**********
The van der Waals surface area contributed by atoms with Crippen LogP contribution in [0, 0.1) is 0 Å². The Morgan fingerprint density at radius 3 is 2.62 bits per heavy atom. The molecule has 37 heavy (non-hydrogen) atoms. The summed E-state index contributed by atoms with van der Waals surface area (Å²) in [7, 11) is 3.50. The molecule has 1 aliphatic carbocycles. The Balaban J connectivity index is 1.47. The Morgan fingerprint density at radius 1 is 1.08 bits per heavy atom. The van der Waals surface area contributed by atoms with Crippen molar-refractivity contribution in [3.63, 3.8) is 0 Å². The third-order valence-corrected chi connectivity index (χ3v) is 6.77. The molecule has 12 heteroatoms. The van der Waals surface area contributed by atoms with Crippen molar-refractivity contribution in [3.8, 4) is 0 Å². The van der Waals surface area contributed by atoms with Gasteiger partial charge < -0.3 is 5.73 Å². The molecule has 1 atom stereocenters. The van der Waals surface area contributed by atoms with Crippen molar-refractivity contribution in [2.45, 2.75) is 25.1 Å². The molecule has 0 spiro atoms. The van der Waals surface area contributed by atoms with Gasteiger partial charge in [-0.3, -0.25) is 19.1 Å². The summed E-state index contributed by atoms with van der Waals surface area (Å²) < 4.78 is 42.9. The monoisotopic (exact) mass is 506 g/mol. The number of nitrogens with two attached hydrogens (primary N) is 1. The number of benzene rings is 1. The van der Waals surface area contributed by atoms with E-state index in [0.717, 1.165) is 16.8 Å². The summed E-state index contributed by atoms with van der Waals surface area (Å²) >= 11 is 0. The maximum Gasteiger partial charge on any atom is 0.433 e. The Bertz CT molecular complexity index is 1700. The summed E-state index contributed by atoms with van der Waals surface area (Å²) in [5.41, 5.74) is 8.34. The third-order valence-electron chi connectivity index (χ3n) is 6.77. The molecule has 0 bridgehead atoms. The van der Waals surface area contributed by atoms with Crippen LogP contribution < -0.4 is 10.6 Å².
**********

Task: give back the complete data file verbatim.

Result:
The van der Waals surface area contributed by atoms with Crippen LogP contribution in [0, 0.1) is 0 Å². The Morgan fingerprint density at radius 3 is 2.62 bits per heavy atom. The molecule has 37 heavy (non-hydrogen) atoms. The summed E-state index contributed by atoms with van der Waals surface area (Å²) in [7, 11) is 3.50. The molecule has 1 aliphatic carbocycles. The Balaban J connectivity index is 1.47. The Morgan fingerprint density at radius 1 is 1.08 bits per heavy atom. The van der Waals surface area contributed by atoms with Crippen molar-refractivity contribution in [3.63, 3.8) is 0 Å². The third-order valence-corrected chi connectivity index (χ3v) is 6.77. The molecule has 12 heteroatoms. The van der Waals surface area contributed by atoms with Crippen molar-refractivity contribution in [3.8, 4) is 0 Å². The van der Waals surface area contributed by atoms with Gasteiger partial charge < -0.3 is 5.73 Å². The molecule has 1 atom stereocenters. The van der Waals surface area contributed by atoms with Crippen molar-refractivity contribution in [2.45, 2.75) is 25.1 Å². The molecule has 0 spiro atoms. The van der Waals surface area contributed by atoms with Gasteiger partial charge in [-0.3, -0.25) is 19.1 Å². The summed E-state index contributed by atoms with van der Waals surface area (Å²) < 4.78 is 42.9. The monoisotopic (exact) mass is 506 g/mol. The number of nitrogens with two attached hydrogens (primary N) is 1. The number of benzene rings is 1. The van der Waals surface area contributed by atoms with E-state index in [0.717, 1.165) is 16.8 Å². The summed E-state index contributed by atoms with van der Waals surface area (Å²) >= 11 is 0. The maximum Gasteiger partial charge on any atom is 0.433 e. The Bertz CT molecular complexity index is 1700. The summed E-state index contributed by atoms with van der Waals surface area (Å²) in [5.41, 5.74) is 8.34. The third-order valence-electron chi connectivity index (χ3n) is 6.77. The molecule has 0 bridgehead atoms. The van der Waals surface area contributed by atoms with Crippen LogP contribution < -0.4 is 10.6 Å².